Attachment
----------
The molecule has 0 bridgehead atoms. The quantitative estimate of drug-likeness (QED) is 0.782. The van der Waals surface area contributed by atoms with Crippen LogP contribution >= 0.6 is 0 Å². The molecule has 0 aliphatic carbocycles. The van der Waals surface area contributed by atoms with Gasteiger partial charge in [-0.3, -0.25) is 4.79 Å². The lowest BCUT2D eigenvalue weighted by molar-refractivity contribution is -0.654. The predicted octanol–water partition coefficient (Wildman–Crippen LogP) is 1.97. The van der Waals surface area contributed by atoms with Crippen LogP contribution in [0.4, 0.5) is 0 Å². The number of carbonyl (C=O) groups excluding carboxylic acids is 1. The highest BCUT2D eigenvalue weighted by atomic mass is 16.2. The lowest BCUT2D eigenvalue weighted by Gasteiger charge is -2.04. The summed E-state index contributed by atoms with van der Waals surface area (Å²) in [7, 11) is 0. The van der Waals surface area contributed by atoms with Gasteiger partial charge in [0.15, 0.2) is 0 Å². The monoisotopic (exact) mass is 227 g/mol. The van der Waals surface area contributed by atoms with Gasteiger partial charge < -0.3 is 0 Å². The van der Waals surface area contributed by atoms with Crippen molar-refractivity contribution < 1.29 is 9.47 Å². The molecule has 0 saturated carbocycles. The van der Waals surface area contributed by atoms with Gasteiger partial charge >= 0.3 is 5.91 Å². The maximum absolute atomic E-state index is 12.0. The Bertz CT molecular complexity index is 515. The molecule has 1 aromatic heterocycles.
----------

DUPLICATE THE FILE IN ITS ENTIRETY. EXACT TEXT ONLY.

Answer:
The molecule has 0 bridgehead atoms. The quantitative estimate of drug-likeness (QED) is 0.782. The van der Waals surface area contributed by atoms with Crippen LogP contribution >= 0.6 is 0 Å². The molecule has 0 aliphatic carbocycles. The van der Waals surface area contributed by atoms with Gasteiger partial charge in [-0.3, -0.25) is 4.79 Å². The lowest BCUT2D eigenvalue weighted by molar-refractivity contribution is -0.654. The predicted octanol–water partition coefficient (Wildman–Crippen LogP) is 1.97. The van der Waals surface area contributed by atoms with Crippen LogP contribution in [0.4, 0.5) is 0 Å². The number of carbonyl (C=O) groups excluding carboxylic acids is 1. The highest BCUT2D eigenvalue weighted by atomic mass is 16.2. The lowest BCUT2D eigenvalue weighted by Gasteiger charge is -2.04. The summed E-state index contributed by atoms with van der Waals surface area (Å²) in [7, 11) is 0. The van der Waals surface area contributed by atoms with Gasteiger partial charge in [0.15, 0.2) is 0 Å². The monoisotopic (exact) mass is 227 g/mol. The van der Waals surface area contributed by atoms with Gasteiger partial charge < -0.3 is 0 Å². The van der Waals surface area contributed by atoms with Crippen molar-refractivity contribution < 1.29 is 9.47 Å². The molecule has 0 saturated carbocycles. The van der Waals surface area contributed by atoms with Gasteiger partial charge >= 0.3 is 5.91 Å². The maximum absolute atomic E-state index is 12.0. The Bertz CT molecular complexity index is 515. The molecule has 1 aromatic heterocycles.